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February 24, 2010

What is TPE materials

Filed under: Uncategorized — admin @ 09:54

TPE stands for Thermo Plastic Elastomer. It is a range of polymers (plastics) that can be processed (moulded or extruded) like a plastic when over their melt temperature, but exhibit properties of thermoset rubber. the advantage to using TPE over thermoset rubber, is that it can be easily re-moulded and re-worked whereas rubber cannot.

TPE can be soft, stretchy, and flexible, or hard and rigid depending on the mixture of crystalline and amorphous polymers used.

Thermoplastic Elastomers (TPEs) are a class of polymers that, within their design limits, behave like thermoset rubber but that, above their melt or softening temperatures, are melt processable via thermoplastic processing methods and, unlike thermoset rubber, can be easily reprocessed and remolded. The ability to process these materials with thermoplastic methods allows for design and fabrication freedom that thermoset rubber does not offer.

All TPEs are composed of crystalline and amorphous domains. Some are blends or alloys of crystalline and amorphous polymers, some are block co-polymers comprised of blocks of crystalline and amorphous domains along the same polymer chain. It is the crystalline domains that act as the “heat-fugitive cross-links” that give TPEs their thermoplastic character and the amorphous domains that give them their elastomeric character. The crystalline domains are typically referred to as the “hard” phase and the amorphous domains as the “soft” phase. While both phases contribute to the overall physical and mechanical properties of a TPE, some key properties may be associated with one phase or the other thereby guiding the selection or design of a TPE compound.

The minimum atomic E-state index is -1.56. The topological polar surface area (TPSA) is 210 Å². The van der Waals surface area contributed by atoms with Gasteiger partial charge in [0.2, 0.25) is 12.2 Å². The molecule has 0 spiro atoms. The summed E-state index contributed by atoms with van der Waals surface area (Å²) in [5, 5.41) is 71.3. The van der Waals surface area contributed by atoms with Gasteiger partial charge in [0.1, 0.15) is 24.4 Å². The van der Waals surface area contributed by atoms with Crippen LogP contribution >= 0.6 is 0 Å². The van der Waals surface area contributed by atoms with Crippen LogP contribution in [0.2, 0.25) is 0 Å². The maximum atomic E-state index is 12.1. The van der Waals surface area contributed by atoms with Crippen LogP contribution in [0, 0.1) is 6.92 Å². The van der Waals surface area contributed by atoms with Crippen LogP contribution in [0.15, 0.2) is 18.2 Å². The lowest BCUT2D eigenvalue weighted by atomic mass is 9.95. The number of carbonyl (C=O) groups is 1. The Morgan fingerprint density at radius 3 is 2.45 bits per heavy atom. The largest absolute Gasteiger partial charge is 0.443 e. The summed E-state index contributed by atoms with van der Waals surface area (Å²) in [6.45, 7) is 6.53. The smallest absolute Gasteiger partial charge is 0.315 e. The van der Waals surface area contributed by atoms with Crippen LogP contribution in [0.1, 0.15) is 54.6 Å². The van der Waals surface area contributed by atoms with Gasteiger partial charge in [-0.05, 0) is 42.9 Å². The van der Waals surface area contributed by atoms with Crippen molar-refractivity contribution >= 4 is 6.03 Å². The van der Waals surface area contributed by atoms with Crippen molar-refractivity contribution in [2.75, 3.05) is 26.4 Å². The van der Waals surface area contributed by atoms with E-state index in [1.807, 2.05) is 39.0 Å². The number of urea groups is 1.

“Hard Phase” — The plastic properties:

Processing temperatures
Continuous use temperature
Tensile strength
Tear strength
Chemical and fluid resistance
Adhesion to inks, adhesives, and over-molding substrates
“Soft Phase” — The elastomeric properties:

Lower service temperature limits
Compression set and tensile set
Industry has typically rated the various TPE technologies on a cost vs. performance basis. This is a convenient way of classifying materials but it can be very misleading because performance should be defined by the requirements of the application, rather than a standard property set, and the performance — price curve will vary depending upon the performance criteria of interest. In our section Choosing the Correct TPE, we list some of the criteria that plstic industries use to narrow down and select the best TPE for an application.

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